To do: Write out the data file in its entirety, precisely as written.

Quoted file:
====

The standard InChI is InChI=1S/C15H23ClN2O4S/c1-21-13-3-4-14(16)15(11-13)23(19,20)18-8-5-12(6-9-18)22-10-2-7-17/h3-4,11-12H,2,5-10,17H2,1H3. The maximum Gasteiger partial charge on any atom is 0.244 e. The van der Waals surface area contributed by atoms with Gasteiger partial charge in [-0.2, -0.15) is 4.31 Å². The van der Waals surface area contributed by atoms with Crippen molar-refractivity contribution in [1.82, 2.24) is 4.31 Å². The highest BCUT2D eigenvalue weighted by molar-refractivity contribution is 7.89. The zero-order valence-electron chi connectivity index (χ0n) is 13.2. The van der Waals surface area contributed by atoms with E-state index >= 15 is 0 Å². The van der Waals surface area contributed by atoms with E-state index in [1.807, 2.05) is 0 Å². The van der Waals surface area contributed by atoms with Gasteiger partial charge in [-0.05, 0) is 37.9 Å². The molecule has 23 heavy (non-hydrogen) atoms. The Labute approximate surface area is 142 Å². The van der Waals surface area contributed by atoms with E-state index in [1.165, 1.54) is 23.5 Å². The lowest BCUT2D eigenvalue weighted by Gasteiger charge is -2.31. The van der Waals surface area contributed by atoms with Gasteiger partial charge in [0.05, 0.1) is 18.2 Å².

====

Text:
The standard InChI is InChI=1S/C15H23ClN2O4S/c1-21-13-3-4-14(16)15(11-13)23(19,20)18-8-5-12(6-9-18)22-10-2-7-17/h3-4,11-12H,2,5-10,17H2,1H3. The maximum Gasteiger partial charge on any atom is 0.244 e. The van der Waals surface area contributed by atoms with Gasteiger partial charge in [-0.2, -0.15) is 4.31 Å². The van der Waals surface area contributed by atoms with Crippen molar-refractivity contribution in [1.82, 2.24) is 4.31 Å². The highest BCUT2D eigenvalue weighted by molar-refractivity contribution is 7.89. The zero-order valence-electron chi connectivity index (χ0n) is 13.2. The van der Waals surface area contributed by atoms with E-state index >= 15 is 0 Å². The van der Waals surface area contributed by atoms with E-state index in [1.807, 2.05) is 0 Å². The van der Waals surface area contributed by atoms with Gasteiger partial charge in [-0.05, 0) is 37.9 Å². The molecule has 23 heavy (non-hydrogen) atoms. The Labute approximate surface area is 142 Å². The van der Waals surface area contributed by atoms with E-state index in [1.165, 1.54) is 23.5 Å². The lowest BCUT2D eigenvalue weighted by Gasteiger charge is -2.31. The van der Waals surface area contributed by atoms with Gasteiger partial charge in [0.05, 0.1) is 18.2 Å².